In respect to the game D&D, I stated facts not opinion, those facts are history not something I plucked out of my arse.
I have a perspective that you might not. It's just that simple and if you won't (or can't) appreciate it that, that's your problem and not mine.
It's not a matter of appreciating anything and I certainly don't have a problem at all. I was merely giving a contrary viewpoint in conversation, not arguing, not getting upset. I don't agree with what you said, but it doesn't bother me that you have a different opinion. I fail to see anything problematic in that. It happens all the time.
David, learn economics. You look like an older guy in your picture so maybe there's a community college option available to you...
Thanks for the patronising sarcasm, it's very revealing.
Most gamers today are collectors because they can afford to be collectors. Were those same gamers collectors back when the industry was still relevant to the mainstream market? Probably not.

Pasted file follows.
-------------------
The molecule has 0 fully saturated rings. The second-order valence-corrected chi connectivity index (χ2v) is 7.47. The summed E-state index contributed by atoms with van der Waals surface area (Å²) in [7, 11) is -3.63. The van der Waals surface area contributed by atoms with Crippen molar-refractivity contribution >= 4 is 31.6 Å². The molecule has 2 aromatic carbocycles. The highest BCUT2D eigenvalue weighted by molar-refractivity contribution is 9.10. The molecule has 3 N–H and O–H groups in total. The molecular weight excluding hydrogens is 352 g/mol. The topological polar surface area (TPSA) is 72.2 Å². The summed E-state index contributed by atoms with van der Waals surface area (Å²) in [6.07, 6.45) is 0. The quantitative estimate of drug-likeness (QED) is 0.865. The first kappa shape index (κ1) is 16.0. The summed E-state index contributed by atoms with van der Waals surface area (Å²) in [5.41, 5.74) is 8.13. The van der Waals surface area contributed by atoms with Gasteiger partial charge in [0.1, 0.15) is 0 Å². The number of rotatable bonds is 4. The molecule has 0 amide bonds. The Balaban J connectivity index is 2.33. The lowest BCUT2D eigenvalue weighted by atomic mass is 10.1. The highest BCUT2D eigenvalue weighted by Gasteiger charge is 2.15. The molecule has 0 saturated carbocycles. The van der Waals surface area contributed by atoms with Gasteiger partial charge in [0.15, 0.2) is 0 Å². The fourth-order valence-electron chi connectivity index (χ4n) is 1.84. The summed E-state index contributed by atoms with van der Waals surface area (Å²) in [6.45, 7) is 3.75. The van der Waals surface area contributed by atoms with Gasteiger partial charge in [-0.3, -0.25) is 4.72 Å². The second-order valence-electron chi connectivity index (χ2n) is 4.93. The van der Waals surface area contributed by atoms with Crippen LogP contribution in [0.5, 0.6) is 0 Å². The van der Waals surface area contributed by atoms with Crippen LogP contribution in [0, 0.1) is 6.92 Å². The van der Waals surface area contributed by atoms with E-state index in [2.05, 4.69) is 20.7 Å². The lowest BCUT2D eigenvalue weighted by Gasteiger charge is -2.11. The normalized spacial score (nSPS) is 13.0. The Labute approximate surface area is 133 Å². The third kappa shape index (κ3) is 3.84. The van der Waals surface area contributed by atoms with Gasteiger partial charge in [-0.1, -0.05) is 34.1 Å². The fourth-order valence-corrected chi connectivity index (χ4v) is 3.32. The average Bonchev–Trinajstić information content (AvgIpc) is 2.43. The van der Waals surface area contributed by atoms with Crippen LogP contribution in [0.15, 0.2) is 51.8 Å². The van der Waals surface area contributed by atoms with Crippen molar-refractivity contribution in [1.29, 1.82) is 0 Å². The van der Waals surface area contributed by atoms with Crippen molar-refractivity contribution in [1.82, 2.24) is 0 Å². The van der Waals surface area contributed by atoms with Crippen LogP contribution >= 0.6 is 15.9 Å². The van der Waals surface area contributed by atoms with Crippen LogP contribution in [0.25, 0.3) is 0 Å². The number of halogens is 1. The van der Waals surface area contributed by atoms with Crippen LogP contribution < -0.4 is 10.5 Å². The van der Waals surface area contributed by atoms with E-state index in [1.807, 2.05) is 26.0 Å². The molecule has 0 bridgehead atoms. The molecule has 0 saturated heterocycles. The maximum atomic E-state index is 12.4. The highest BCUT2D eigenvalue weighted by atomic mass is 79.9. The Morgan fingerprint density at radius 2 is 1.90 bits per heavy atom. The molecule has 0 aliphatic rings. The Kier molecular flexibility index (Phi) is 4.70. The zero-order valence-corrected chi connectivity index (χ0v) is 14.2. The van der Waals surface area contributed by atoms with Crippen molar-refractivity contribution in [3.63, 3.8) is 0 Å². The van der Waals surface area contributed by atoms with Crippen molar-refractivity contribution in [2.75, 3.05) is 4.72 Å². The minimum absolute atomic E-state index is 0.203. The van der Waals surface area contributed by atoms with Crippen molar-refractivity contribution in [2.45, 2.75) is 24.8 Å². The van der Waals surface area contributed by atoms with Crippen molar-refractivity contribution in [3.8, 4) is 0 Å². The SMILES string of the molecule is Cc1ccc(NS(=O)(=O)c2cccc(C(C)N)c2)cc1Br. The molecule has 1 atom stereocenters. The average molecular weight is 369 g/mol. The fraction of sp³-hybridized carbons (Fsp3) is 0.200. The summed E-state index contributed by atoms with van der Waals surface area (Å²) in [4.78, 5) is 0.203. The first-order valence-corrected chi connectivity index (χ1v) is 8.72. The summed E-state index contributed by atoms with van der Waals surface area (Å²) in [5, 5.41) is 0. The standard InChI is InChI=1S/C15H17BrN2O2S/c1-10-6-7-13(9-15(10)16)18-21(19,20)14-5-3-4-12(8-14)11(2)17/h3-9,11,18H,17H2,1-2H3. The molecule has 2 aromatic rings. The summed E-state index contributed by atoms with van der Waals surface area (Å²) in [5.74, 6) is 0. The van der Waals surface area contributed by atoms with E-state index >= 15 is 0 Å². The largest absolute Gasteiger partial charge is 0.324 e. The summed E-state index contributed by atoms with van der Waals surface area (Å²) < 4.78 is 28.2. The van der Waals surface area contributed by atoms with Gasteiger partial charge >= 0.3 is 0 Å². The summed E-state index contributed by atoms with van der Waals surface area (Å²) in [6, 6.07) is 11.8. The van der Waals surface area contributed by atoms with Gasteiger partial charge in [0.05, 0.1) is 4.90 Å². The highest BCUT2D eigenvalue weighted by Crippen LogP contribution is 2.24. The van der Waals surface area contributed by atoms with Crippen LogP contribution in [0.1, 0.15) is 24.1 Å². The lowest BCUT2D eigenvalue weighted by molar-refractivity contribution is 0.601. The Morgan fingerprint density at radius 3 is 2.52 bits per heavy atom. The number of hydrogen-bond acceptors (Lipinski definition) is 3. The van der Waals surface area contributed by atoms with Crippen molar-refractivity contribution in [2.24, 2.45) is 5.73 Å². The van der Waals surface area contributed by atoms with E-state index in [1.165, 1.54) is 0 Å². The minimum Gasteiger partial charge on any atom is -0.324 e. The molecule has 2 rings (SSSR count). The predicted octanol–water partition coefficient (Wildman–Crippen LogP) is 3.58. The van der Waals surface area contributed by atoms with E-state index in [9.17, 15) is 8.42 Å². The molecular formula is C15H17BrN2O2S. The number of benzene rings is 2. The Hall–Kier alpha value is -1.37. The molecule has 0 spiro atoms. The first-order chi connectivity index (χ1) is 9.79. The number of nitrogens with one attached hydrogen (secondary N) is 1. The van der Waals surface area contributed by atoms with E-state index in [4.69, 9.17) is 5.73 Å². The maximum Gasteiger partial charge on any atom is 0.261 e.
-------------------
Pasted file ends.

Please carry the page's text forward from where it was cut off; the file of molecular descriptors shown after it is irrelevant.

Now that there is an opinion, not a fact. From my observations of what is commonly said by 30+ year veterans of RPGs, most will admit to being voracious collectors from the word go. That being the case my opinion is based on the evidence that I have seen.
As for your language analogy, that is the most sensible thing you said in either post.
You know what? Screw this. You're right, David. Right about everything. Why I bother educating anyone about anything on the Internet is beyond me. I'm late for breakfast.
No-one asked you to educate anyone, I would suggest that is a role you have chosen for yourself, although I must say you seem to lack the patience for it.